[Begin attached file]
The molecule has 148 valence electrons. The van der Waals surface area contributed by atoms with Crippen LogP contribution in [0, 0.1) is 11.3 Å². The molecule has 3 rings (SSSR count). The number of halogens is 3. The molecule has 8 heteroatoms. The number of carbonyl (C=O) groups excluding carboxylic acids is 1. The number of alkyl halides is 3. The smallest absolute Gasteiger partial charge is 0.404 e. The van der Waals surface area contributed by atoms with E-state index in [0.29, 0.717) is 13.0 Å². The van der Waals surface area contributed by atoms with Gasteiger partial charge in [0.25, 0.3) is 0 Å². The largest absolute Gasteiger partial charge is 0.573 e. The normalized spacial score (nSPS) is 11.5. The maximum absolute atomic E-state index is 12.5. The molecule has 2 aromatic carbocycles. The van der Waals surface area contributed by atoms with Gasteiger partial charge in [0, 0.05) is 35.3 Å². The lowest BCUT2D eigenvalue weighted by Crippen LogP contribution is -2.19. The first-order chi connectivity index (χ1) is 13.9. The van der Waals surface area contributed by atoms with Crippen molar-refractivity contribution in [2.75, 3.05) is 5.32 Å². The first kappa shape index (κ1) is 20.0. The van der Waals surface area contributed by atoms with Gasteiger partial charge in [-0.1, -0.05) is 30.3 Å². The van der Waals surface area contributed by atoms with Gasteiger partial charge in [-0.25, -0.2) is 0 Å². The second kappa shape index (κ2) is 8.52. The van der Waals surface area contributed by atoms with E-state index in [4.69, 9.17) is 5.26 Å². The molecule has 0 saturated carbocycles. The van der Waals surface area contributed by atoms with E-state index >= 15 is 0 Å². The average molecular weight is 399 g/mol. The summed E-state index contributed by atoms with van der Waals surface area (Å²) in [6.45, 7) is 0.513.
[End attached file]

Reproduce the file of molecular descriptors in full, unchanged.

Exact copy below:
The molecule has 148 valence electrons. The van der Waals surface area contributed by atoms with Crippen LogP contribution in [0, 0.1) is 11.3 Å². The molecule has 3 rings (SSSR count). The number of halogens is 3. The molecule has 8 heteroatoms. The number of carbonyl (C=O) groups excluding carboxylic acids is 1. The number of alkyl halides is 3. The smallest absolute Gasteiger partial charge is 0.404 e. The van der Waals surface area contributed by atoms with E-state index in [0.29, 0.717) is 13.0 Å². The van der Waals surface area contributed by atoms with Gasteiger partial charge in [0.25, 0.3) is 0 Å². The largest absolute Gasteiger partial charge is 0.573 e. The normalized spacial score (nSPS) is 11.5. The maximum absolute atomic E-state index is 12.5. The molecule has 2 aromatic carbocycles. The van der Waals surface area contributed by atoms with Gasteiger partial charge in [0, 0.05) is 35.3 Å². The lowest BCUT2D eigenvalue weighted by Crippen LogP contribution is -2.19. The first-order chi connectivity index (χ1) is 13.9. The van der Waals surface area contributed by atoms with Crippen molar-refractivity contribution in [2.75, 3.05) is 5.32 Å². The first kappa shape index (κ1) is 20.0. The van der Waals surface area contributed by atoms with Gasteiger partial charge in [-0.1, -0.05) is 30.3 Å². The van der Waals surface area contributed by atoms with Gasteiger partial charge in [-0.25, -0.2) is 0 Å². The second kappa shape index (κ2) is 8.52. The van der Waals surface area contributed by atoms with E-state index in [4.69, 9.17) is 5.26 Å². The molecule has 0 saturated carbocycles. The van der Waals surface area contributed by atoms with E-state index >= 15 is 0 Å². The average molecular weight is 399 g/mol. The summed E-state index contributed by atoms with van der Waals surface area (Å²) in [6.45, 7) is 0.513.